You’ll notice that Bruce McLaren’s name doesn’t feature in the top three… even though he finished less than two tenths behind Jackie Stewart’s winning Matra. At pre-chicane Monza, such margins were no guarantee of a headline result.
There had been a one-month break since the German GP, although most leading teams had taken part in the Oulton Park Gold Cup (where Jo Bonnier had crashed his Lotus seriously enough to have to withdraw from Monza). Long acknowledged as F1’s next big thing, following the loss 17 months earlier of Jim Clark, Jackie Stewart came to Monza with a 29-point lead over Brabham rival Jacky Ickx and a chance of clinching his first world title. The Scot qualified third, behind Jochen Rindt’s Lotus and Denny Hulme’s McLaren, but all three would feature in an engaging, race-long battle featuring up to eight cars. Ickx, meanwhile, started at the back following a string of engine problems.
Matra brought along a four-wheel-drive MS84 – F1’s fad du jour – for Stewart to try, but he would race the conventional, better sorted MS80. Lotus persisted with the 4WD experiment, though, entering a 63 for John Miles (not that many people noticed, because its engine would fail within a handful of laps).
Ferrari had a low-key presence. Its new 312B had proved troublesome in testing, so it brought a lone 312 for Tino Brambilla to drive initially, although Pedro Rodriguez subsequently took over for the duration. The Mexican qualified only 12th, but that failed to deter the tifosi: in line with tradition the royal park was absolutely rammed on race morning.
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People talk fondly about the days of Formula Ford 1600 slipstreaming contests, but this was virtually FF3000 as each of the cars in the lead group was propelled by a Ford-Cosworth V8. Rindt, Stewart and Hulme were deeply involved, of course, along with Piers Courage (Brabham), McLaren, Jean-Pierre Beltoise (Matra), Graham Hill (Lotus) and Jo Siffert (Lotus).
The lead swapped and changed constantly, mostly between Stewart, Rindt, Hulme and Courage, but period reliability eventually began to take its toll. Brake trouble slowed Hulme, Siffert stopped with engine problems, Courage began to suffer fuel starvation and, with five laps remaining, Hill pulled off with a broken halfshaft.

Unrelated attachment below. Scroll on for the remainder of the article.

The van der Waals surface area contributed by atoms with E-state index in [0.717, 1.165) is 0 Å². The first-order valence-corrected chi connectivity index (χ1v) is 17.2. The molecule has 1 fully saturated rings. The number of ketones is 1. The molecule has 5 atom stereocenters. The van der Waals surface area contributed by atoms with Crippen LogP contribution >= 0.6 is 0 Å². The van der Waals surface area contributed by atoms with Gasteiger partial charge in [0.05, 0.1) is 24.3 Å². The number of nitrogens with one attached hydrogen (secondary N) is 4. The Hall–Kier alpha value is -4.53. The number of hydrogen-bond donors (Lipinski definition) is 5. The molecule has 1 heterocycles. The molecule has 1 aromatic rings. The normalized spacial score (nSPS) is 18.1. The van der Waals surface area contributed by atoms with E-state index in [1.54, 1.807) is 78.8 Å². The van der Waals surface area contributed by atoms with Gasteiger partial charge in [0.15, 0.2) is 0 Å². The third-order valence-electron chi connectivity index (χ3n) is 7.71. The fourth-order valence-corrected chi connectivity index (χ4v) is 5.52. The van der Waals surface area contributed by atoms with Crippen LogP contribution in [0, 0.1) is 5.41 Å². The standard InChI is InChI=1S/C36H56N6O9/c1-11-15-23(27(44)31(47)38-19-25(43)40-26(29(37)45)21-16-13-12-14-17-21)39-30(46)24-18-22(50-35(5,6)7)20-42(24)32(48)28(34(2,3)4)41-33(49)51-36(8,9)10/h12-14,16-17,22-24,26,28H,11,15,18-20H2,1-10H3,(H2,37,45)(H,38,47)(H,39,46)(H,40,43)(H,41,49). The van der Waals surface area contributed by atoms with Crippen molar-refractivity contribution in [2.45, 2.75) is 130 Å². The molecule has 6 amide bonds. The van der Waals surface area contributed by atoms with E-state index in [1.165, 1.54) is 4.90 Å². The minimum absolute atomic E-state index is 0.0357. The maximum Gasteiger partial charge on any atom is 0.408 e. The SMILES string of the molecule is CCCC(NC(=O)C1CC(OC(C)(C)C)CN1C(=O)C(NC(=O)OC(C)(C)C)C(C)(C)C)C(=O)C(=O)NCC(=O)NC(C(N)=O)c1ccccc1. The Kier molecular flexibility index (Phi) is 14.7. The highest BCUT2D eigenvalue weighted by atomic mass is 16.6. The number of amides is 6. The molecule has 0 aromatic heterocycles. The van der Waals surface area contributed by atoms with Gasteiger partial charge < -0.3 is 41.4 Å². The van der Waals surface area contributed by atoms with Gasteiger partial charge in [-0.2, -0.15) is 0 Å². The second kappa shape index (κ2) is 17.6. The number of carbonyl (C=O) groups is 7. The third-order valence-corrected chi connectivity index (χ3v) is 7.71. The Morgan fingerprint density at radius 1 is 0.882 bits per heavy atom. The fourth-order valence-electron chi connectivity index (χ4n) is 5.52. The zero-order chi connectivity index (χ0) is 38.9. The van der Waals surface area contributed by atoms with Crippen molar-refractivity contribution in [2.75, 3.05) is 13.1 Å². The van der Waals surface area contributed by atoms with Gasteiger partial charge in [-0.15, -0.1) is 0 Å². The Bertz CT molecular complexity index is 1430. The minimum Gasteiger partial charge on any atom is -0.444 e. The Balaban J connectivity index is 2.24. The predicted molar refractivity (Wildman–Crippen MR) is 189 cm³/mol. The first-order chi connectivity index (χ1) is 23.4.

On the final lap, Stewart led on the run towards Parabolica but had to cede as Beltoise drew alongside in the sister Matra. The Frenchman had his nose in front as he entered the long, final right-hander, but began to drift wide and lost just enough impetus for Stewart and Rindt to slip ahead on the sprint to the line.
Stewart’s sixth win of the season secured that first title, with three races to spare, and he beat Rindt by 0.08sec, Beltoise by 0.17sec and McLaren by 0.19sec. The unlucky Courage was more than half a minute back in fifth and Rodriguez completed the top six, having been lapped twice.
Who came up with the bright idea of chicanes? SA
About 100 Greatest Grands Prix | From the editor Damien Smith
The Grand Prix motor races we can never forget…
This was a special one-off magazine, dedicated to our love of Grand Prix racing and produced by the same team that brings you Motor Sport each month.
It seemed a good idea: whittle down 107 years of racing history to come up with 100 GPs that could be considered the ‘greatest’ – then rank them in meritocratic order. By week three, the old grey matter was beginning to ache…
Defining greatness was the first task. There were the obvious races – the wheel-to-wheel duels, the comeback classics. But there were also individual performances of supreme dominance, races that might not necessarily have been the most exciting to witness. Greatness goes way beyond thrill-a-minute, we decided.
Choosing which races should make the list was hard enough; ranking the top 100 in some sort of order was even tougher, especially when it came to the crunch: which should be number one? We never did agree unanimously on the ‘greatest’, but if the magazine was to be finished a decision had to be taken. And that’s what I’m here for!
Will you agree with our choice and order? Probably not. But if steam begins to issue from your ears, take a deep breath. In any exercise such as this, there is no definitive list – because there can’t be. Our top 100 is based on opinion, nothing more, designed to be a bit of fun and to spark good-natured debate among fans of the world’s greatest sport.
You can download 100 Greatest Grands Prix in PDF form in the Motor Sport app.